Early recordings by Alexander Graham Bell are played for the first time.

The Lawrence Berkeley National
Laboratories says it has reconstructed sounds recorded in Alexander Graham Bell’s laboratory in the late 19th century.
Rather than trying to construct a machine to play the recordings, stored at the Smithsonian Institute, the researchers have
recovered what has to be described as muddy and difficult- to-understand audio using a 3D optical scanning technique.
According to Physorg.com, the LBNL scientists worked with digital capture specialists and museum curators to capture the samples using a system called
IRENE/3 D. This takes high-resolution images of the disks, which are then processed to minimize the noise caused by
damage and deterioration in the century and a quarter since the recordings were made.
The IRENE/3 D system then mimics a stylus moving across the disk to play back the recorded voices – without actually touching the disks.
The recordings had never been played, due to Bell’s paranoia. While working to improve the sound quality of Edison’s phonograph, he made the recordings and sent copies to the Smithsonian for storage – but since Bell didn’t want to risk his competitors having access to his work, he didn’t give the Smithsonian a device to play the recordings.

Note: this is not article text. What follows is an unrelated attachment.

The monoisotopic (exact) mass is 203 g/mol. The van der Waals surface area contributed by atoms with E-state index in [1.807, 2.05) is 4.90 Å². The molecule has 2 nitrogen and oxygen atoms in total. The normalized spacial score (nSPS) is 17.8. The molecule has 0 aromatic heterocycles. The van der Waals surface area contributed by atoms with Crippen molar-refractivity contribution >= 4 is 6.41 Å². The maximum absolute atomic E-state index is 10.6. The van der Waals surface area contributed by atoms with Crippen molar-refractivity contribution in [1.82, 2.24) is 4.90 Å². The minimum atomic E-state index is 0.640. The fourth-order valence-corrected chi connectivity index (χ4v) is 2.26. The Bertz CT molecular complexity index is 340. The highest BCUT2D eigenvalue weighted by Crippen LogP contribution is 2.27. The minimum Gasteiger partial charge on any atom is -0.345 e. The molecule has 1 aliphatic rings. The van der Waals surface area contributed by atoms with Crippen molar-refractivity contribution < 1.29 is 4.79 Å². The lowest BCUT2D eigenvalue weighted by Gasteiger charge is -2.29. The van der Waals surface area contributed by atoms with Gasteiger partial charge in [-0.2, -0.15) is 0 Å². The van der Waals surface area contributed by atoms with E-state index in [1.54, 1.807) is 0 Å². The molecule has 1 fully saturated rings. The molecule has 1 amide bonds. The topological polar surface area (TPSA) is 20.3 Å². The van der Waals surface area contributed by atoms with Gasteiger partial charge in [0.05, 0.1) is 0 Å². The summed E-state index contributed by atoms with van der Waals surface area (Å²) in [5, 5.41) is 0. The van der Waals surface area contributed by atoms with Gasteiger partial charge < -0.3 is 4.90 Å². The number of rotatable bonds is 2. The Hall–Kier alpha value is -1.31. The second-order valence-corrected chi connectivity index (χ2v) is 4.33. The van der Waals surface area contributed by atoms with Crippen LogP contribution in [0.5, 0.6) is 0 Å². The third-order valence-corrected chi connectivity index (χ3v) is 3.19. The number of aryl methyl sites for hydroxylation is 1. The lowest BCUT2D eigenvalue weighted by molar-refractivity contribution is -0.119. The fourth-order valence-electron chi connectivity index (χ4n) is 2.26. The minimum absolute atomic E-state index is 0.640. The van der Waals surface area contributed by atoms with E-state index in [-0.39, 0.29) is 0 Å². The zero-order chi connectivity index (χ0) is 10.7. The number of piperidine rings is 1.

While it’s not known whether any of the recovered voices are those of Bell himself, the researchers say only three people worked in Bell’s Volta laboratory when the
disks were made: Bell, his cousin
Chichester Bell, and Charles Sumner Tainter.
The LBNL work is posted online along with samples of the recovered recordings. ®

Full credit for article – Richard Chirgwin @theregister.co.uk


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